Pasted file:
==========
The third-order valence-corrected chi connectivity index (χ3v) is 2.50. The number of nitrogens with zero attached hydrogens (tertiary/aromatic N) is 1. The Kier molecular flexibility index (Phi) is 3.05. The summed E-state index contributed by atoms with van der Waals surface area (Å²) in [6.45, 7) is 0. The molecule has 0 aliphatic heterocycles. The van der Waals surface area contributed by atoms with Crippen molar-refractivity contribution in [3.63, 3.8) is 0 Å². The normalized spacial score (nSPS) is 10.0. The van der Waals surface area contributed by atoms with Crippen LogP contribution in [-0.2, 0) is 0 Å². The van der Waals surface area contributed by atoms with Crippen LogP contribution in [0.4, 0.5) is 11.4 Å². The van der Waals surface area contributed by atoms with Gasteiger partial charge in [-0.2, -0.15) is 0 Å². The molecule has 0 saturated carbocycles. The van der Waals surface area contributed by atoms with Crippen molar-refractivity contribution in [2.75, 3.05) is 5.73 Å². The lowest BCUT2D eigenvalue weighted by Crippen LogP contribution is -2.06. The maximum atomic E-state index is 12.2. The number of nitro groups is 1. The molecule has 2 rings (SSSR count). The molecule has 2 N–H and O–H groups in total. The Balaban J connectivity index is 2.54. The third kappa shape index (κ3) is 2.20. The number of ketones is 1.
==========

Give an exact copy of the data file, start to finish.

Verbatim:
The third-order valence-corrected chi connectivity index (χ3v) is 2.50. The number of nitrogens with zero attached hydrogens (tertiary/aromatic N) is 1. The Kier molecular flexibility index (Phi) is 3.05. The summed E-state index contributed by atoms with van der Waals surface area (Å²) in [6.45, 7) is 0. The molecule has 0 aliphatic heterocycles. The van der Waals surface area contributed by atoms with Crippen molar-refractivity contribution in [3.63, 3.8) is 0 Å². The normalized spacial score (nSPS) is 10.0. The van der Waals surface area contributed by atoms with Crippen LogP contribution in [-0.2, 0) is 0 Å². The van der Waals surface area contributed by atoms with Crippen LogP contribution in [0.4, 0.5) is 11.4 Å². The van der Waals surface area contributed by atoms with Gasteiger partial charge in [-0.2, -0.15) is 0 Å². The molecule has 0 saturated carbocycles. The van der Waals surface area contributed by atoms with Crippen molar-refractivity contribution in [2.75, 3.05) is 5.73 Å². The lowest BCUT2D eigenvalue weighted by Crippen LogP contribution is -2.06. The maximum atomic E-state index is 12.2. The number of nitro groups is 1. The molecule has 2 rings (SSSR count). The molecule has 2 N–H and O–H groups in total. The Balaban J connectivity index is 2.54. The third kappa shape index (κ3) is 2.20. The number of ketones is 1.